Food wise in the city the cheapest way to feed yourself, as in most places, is street food and Hong Kong has a lot to offer though sometimes you might just have to eat without actually knowing what it is. There it's also a lot of cooked food market which you will see signs for as you wander round, it's just like a giant food hall really with communal seating and food sellers on the outside. The only thing I would say to look out for is the beer girls, you won't miss them in their tight promo dress and scary make up. They are paid (unsurprisingly) to sell only their beer and will deny any knowledge of any other drinks, even soft ones. Avoid, unless you want chatty up or actually like the beer they are selling. If you fancy a western fix, many of the large shopping malls have food areas which different sections and we got to indulge in our love for FroYo (A frozen yoghurt heaven) in one of them.



Talking of malls, if you do like shopping and high end at that, Hong Kong is the place for you. It is literally full of designer shops, have a look here, especially around the Victoria park area where we were staying and the malls are actually huge. The iSquare mall we were inticed into by a group of cats outside was 31 floors high and full to the brim of every shop you fancy. I even managed to spot a couple of second hand/factory second shops that I had a good look in. It's not just fashion you can buy here, it's very easy to buy state of the art technology and all accessories for it and also all manner of beauty products in many of the brightly coloured shops that litter the town.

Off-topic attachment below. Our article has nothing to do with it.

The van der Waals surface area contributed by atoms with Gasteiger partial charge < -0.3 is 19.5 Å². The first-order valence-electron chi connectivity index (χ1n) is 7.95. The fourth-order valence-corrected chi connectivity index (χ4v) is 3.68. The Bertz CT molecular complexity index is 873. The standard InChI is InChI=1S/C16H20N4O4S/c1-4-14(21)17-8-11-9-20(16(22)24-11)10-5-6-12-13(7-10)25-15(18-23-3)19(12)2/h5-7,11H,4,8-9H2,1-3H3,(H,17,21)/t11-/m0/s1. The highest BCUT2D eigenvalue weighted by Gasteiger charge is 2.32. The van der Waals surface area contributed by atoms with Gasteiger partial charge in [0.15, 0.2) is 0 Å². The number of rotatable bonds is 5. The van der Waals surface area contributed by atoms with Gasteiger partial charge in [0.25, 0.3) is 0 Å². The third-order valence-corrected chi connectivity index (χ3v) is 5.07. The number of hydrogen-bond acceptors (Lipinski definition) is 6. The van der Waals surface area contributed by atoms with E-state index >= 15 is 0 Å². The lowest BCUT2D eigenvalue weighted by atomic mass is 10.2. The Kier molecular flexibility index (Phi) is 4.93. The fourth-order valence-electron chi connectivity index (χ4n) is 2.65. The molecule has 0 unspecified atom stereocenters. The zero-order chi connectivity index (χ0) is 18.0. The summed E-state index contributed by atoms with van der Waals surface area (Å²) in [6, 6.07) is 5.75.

Finally I want to rave about our hostel, which was simple called Hong Kong Hostel. It's one in the east side of the city near Victoria Park and the location is great. We were never more than 2 minutes from places to grab food and everything we wanted to see was an easy walk away. The staff are really friendly and so helpful answering any question we asked or advice we wanted, they offer free luggage storage which was great for us on our last day and they have a cat that seems to live on the reception desk so kinda perfect really. The room was small but didn't feel cramped, well decorated, and smelt free. It also had a hot powerful shower and good wifi which is always a brilliant bonus. All in all a great hostel and at only £19 a night a real bargain. I would recommend highly. 

If you want some more info about Hong Kong, these websites are great:

http://gohongkong.about.com/od/hongkongbarsandclubs/
http://www.timeout.com.hk/
http://www.hong-kong-hotels.ws/nightlife/
http://travel.nationalgeographic.com/travel/city-guides/free-hong-kong-traveler/

And if you want to keep up with where I am and what I'm doing, take a look at my blog here. 



This blog falls into our On Your Bike series which is all about adventures whether it's out on your bike, a vintage train day or even a themed day. It also has bike maintenance, hair styles for your adventures and more. Find out more about this series and our others at on our Overview blog or find more in the same series by pressing the "On Your Bike" tab at the top of the page.